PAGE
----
Sweden to interview Assange in embassy
Swedish prosecutor Ingrid Isgren has entered the Ecuadorean Embassy in London where WikiLeaks founder Julian Assange is to be questioned over a rape allegation.
Isgren was dropped at the embassy door at 9.30am on Monday and had to make her way up the steps through a throng of journalists.
The 45-year-old Australian has agreed to be interviewed on Monday by Isgren and an Ecuadorean prosecutor with a Swedish police investigator also present.
Assange has been holed up at the embassy since mid-2012 to avoid extradition to Sweden where he fears he could be further extradited to the US over WikiLeaks' release of classified government documents.
Prosecutors plan to ask Assange to consent to providing a DNA sample.
Assange's recently acquired cat was meanwhile watching proceedings from the window sill of one of the rooms on the embassy ground floor.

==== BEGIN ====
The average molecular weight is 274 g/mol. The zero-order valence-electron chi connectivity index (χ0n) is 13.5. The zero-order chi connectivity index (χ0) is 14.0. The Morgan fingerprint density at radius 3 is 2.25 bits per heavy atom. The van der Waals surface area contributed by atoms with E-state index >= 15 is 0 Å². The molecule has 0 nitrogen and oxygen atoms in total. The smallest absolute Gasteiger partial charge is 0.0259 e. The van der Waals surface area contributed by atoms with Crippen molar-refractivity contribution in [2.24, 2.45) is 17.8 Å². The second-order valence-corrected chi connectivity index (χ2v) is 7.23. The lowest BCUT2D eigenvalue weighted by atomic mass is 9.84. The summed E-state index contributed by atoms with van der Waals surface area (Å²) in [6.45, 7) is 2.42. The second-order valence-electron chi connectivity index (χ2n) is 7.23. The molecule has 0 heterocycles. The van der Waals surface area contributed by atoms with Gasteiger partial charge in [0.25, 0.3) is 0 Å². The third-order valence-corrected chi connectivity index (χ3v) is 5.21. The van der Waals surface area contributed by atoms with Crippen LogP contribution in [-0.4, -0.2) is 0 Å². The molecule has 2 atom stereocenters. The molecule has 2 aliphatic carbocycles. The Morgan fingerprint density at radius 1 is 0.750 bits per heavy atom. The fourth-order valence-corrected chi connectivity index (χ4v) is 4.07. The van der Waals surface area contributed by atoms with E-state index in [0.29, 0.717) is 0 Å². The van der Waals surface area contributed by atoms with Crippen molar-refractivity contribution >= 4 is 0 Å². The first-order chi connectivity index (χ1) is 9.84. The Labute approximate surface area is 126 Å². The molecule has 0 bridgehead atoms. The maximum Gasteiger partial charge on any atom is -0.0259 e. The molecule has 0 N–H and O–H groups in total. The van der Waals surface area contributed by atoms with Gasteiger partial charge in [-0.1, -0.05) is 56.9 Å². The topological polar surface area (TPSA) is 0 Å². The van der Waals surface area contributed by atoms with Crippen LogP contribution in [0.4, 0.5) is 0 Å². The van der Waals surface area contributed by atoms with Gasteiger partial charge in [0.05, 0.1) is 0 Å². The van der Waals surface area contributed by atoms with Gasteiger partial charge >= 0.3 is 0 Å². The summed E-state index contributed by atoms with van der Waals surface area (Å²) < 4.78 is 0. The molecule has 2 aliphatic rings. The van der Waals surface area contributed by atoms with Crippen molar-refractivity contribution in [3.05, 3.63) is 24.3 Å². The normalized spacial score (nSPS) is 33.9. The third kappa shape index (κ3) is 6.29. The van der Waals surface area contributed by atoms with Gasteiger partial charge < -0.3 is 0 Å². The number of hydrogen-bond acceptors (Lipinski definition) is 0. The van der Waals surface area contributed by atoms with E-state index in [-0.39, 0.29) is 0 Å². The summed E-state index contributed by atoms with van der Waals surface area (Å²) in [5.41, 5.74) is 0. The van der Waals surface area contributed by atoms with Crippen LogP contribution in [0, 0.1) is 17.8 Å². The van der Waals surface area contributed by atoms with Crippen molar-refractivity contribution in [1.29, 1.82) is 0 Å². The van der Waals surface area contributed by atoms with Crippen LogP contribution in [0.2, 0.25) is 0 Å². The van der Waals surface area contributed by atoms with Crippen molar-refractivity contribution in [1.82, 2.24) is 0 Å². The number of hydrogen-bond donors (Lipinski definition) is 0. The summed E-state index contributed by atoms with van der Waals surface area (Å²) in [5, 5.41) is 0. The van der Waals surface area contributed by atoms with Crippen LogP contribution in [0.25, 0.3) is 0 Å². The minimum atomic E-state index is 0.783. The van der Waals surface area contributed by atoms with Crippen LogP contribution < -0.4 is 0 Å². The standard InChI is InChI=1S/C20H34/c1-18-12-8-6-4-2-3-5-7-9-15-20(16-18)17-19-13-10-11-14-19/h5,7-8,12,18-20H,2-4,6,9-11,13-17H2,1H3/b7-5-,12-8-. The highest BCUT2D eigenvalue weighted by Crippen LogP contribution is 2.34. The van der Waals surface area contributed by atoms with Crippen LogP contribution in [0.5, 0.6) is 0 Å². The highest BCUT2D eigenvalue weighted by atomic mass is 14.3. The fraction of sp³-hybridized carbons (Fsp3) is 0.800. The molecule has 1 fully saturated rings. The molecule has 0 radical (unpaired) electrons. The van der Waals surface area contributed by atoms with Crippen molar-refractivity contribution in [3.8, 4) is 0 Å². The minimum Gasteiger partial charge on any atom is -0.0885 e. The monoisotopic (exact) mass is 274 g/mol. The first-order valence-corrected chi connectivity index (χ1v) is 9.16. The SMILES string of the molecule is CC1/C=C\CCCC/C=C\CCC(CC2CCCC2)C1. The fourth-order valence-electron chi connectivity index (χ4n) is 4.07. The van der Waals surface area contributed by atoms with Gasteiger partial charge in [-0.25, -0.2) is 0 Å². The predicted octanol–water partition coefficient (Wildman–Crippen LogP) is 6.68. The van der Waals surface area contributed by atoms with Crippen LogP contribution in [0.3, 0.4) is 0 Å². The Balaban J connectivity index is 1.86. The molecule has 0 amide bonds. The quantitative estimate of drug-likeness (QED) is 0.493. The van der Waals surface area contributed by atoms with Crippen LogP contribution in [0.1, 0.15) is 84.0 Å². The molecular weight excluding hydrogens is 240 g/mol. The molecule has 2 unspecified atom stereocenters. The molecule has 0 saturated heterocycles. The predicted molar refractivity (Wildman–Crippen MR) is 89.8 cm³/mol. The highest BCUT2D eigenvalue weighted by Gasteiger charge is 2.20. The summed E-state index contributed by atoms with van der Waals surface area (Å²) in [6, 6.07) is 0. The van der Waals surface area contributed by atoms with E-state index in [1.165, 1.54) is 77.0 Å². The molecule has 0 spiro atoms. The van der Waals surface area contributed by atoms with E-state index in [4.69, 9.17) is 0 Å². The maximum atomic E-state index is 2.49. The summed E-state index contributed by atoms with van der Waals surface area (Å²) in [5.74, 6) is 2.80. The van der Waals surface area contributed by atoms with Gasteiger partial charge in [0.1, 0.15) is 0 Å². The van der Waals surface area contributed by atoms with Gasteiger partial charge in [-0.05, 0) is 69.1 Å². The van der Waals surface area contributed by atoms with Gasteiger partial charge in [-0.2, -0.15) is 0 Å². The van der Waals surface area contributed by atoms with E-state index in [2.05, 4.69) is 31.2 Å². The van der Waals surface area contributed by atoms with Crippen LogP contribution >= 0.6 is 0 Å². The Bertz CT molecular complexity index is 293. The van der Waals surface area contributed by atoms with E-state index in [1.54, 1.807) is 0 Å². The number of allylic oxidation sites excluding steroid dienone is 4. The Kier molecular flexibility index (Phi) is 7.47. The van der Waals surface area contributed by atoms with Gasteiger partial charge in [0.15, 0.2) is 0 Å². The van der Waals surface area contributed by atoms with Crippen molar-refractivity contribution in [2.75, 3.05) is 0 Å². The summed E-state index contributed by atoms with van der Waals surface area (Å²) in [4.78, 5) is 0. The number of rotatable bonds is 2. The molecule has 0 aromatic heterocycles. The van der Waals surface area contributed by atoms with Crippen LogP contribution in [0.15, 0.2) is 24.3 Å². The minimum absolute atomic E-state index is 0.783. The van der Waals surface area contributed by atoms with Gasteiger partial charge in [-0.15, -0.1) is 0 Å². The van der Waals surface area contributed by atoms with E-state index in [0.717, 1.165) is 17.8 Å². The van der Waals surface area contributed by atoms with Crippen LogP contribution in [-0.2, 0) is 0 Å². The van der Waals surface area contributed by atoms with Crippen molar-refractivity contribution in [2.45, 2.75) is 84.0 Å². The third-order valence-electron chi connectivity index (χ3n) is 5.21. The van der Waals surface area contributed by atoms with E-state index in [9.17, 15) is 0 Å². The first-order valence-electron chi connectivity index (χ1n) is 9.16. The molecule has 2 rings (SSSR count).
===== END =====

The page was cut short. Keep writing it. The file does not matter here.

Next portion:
A few Assange supporters gathered across the street and hung banners on the railings saying "Free Assange" and "Thank You WikiLeaks".
In February this year, the United Nations Working Group on Arbitrary Detention issued a decision condemning Sweden and the UK for the "arbitrary and unlawful deprivation of liberty" Assange had been subject to.
At around 11.30 am crowd barriers ordered by police began to be set up opposite the embassy where around 100 journalists and about 20 Assange supporters were gathered.
Two police officers stood guard at the embassy door as the maid waited for the interviewers to come out.
Human rights campaigner Peter Tatchell joined the group of Assange supporters, saying he hoped the questioning would lead to the WikiLeaks founder being freed.
"WikiLeaks and Julian Assange have performed an important public service in exposing government deception and human rights abuses," he said.
"We are appalled it has taken the Swedish prosecutors six years to come and interview him."
Sources said the questioning of Mr Assange could take up to three days.